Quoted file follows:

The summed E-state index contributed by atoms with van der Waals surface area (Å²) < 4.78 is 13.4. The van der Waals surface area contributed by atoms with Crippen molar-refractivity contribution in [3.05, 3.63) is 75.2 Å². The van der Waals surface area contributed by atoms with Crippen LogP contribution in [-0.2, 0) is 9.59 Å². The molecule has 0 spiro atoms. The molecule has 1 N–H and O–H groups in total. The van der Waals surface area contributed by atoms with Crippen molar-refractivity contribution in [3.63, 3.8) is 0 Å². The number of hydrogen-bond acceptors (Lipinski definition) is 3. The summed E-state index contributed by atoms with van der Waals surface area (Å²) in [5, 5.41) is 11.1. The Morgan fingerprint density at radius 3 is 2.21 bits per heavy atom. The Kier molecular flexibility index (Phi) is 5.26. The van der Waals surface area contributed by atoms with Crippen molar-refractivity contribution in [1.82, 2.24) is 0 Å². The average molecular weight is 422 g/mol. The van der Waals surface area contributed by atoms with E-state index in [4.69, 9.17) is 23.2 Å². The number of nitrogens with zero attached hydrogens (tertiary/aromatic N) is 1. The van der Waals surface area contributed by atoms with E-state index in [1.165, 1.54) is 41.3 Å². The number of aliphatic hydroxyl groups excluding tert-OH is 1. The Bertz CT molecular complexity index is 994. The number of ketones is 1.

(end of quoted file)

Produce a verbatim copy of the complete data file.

The summed E-state index contributed by atoms with van der Waals surface area (Å²) < 4.78 is 13.4. The van der Waals surface area contributed by atoms with Crippen molar-refractivity contribution in [3.05, 3.63) is 75.2 Å². The van der Waals surface area contributed by atoms with Crippen LogP contribution in [-0.2, 0) is 9.59 Å². The molecule has 0 spiro atoms. The molecule has 1 N–H and O–H groups in total. The van der Waals surface area contributed by atoms with Crippen molar-refractivity contribution in [3.63, 3.8) is 0 Å². The number of hydrogen-bond acceptors (Lipinski definition) is 3. The summed E-state index contributed by atoms with van der Waals surface area (Å²) in [5, 5.41) is 11.1. The Morgan fingerprint density at radius 3 is 2.21 bits per heavy atom. The Kier molecular flexibility index (Phi) is 5.26. The van der Waals surface area contributed by atoms with Crippen molar-refractivity contribution in [1.82, 2.24) is 0 Å². The average molecular weight is 422 g/mol. The van der Waals surface area contributed by atoms with E-state index in [4.69, 9.17) is 23.2 Å². The number of nitrogens with zero attached hydrogens (tertiary/aromatic N) is 1. The van der Waals surface area contributed by atoms with E-state index in [1.165, 1.54) is 41.3 Å². The number of aliphatic hydroxyl groups excluding tert-OH is 1. The Bertz CT molecular complexity index is 994. The number of ketones is 1.